U.S. courts are facing many criminal cases that are somehow associated with robbery or theft. When these two almost identical crimes are coupled with an uninformed population, the result is a high number of convicted felons who do not know their rights based on their crimes.
While these two forms of crime may sound the same, they are different in nature. Many law enforcement units across the country report drastic reductions in cases linked to robberies and thefts, but the numbers are still high. A recent report by the Chicago Police Department shows a slight decrease in theft-related crimes over the past decade when compared to robbery incidences. This raises the question as to what is the difference between these two types of crime?
What You Should Know About Robbery Laws in Chicago
The law in Chicago defines robbery as the act of taking another person’s possessions by using force or the threat of force without their consent. For instance, a robbery occurs when an assailant forcefully snatches a bag from someone or issues a threat and takes property that does not belong to him or her. In most cases, such crimes involve person-to-person contact or intimidation. Furthermore, such crimes also carry a three to seven-year prison sentence and $25,000 in fines. Likewise, the law also differentiates ordinary robbery from armed robbery and aggravated robbery. In this case, they involve flashing a weapon and intimidation. In both of these crimes, the sentence carries a four to 15-year prison sentence.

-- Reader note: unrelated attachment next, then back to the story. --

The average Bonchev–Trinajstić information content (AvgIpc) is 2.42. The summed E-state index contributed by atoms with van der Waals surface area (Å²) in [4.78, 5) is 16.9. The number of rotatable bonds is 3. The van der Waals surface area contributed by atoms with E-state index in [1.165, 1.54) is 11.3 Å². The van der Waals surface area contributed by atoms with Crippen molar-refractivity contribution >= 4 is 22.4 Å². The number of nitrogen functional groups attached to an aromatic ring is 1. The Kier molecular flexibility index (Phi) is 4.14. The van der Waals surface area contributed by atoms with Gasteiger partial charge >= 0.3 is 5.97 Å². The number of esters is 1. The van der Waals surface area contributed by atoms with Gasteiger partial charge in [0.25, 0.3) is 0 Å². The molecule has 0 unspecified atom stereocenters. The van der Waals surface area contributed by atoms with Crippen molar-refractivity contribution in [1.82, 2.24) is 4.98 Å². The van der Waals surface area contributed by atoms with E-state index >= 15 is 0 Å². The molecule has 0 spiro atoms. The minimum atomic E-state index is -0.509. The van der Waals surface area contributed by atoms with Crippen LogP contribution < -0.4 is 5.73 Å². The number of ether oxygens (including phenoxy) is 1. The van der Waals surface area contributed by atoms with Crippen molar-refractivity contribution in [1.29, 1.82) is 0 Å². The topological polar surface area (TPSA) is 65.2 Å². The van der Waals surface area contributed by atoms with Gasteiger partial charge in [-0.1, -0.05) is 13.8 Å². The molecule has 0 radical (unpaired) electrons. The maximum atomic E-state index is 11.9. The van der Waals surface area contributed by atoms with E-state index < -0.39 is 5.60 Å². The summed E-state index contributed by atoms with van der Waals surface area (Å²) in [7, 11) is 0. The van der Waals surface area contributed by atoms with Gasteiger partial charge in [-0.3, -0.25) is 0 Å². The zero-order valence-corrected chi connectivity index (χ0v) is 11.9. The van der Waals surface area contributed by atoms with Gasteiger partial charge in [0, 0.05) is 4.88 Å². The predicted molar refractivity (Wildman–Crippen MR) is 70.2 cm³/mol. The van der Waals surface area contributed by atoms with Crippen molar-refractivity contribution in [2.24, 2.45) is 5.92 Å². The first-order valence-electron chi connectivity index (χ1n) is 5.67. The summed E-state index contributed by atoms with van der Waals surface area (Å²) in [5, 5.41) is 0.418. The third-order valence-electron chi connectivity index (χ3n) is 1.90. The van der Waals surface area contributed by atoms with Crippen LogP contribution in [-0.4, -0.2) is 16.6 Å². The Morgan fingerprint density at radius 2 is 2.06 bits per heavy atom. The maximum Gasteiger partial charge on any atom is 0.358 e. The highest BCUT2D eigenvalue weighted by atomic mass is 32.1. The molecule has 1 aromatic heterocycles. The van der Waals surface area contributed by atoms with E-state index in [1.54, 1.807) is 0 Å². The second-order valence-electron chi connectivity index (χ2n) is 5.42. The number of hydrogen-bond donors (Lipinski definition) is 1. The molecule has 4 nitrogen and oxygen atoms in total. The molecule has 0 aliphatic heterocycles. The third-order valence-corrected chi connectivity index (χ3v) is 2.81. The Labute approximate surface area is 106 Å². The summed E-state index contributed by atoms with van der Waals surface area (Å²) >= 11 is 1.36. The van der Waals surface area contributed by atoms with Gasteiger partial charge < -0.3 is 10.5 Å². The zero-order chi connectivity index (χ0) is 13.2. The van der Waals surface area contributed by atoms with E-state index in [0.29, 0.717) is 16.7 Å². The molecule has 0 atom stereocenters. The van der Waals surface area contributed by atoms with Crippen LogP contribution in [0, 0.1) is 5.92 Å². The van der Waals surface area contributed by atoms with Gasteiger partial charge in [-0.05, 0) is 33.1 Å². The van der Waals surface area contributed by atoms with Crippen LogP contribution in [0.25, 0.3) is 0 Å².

What is important to note is that acts of robbery, unlike theft, carry a heavy penalty and are often given elevated attention by courts of law. Therefore, in such cases, the offender must be knowledgeable about the law before admitting to any claims. It is important to consult experienced attorneys who are also conversant with local criminal laws in Chicago.
Theft Laws in Chicago
On the other hand, the law in Chicago defines theft as an act that involves taking another person’s possessions through deception or without the consent of the property owner. For example, when someone breaks into your house and takes your possessions, such an act counts as theft. Likewise, an act of deceit in which you are conned of your money or possessions is also considered theft.
The major difference between theft and robbery is the lack of person-to-person contact or direct intimidation or threat that is associated with robbery cases. A great number of theft cases are often associated with burglary or handling stolen property. As such, they do not carry heavy sentences or fines.
In fact, Chicago laws categorize different theft cases based on the value of the stolen property. Crimes such as shoplifting and petty theft are, in most cases, recognized as misdemeanors that carry a sentence of less than one year in jail or a fine not exceeding $2,500. The law may also require the offender to repay the property owner for property loss or damages. In addition, it is important to note that the penalty for theft in Chicago is directly proportional to the magnitude of the act. As a result, as the value of the stolen property increases, so do the penalties and the charges.
In conclusion, it is important to note that while acts of robbery and theft may seem identical in many ways, they are different and in most cases require the expertise of criminal law attorneys. For expert legal advice in criminal law, please get in touch with David Freidberg Attorney at Law or call us at 312-560-7100.
(image courtesy of Boris Debusscher)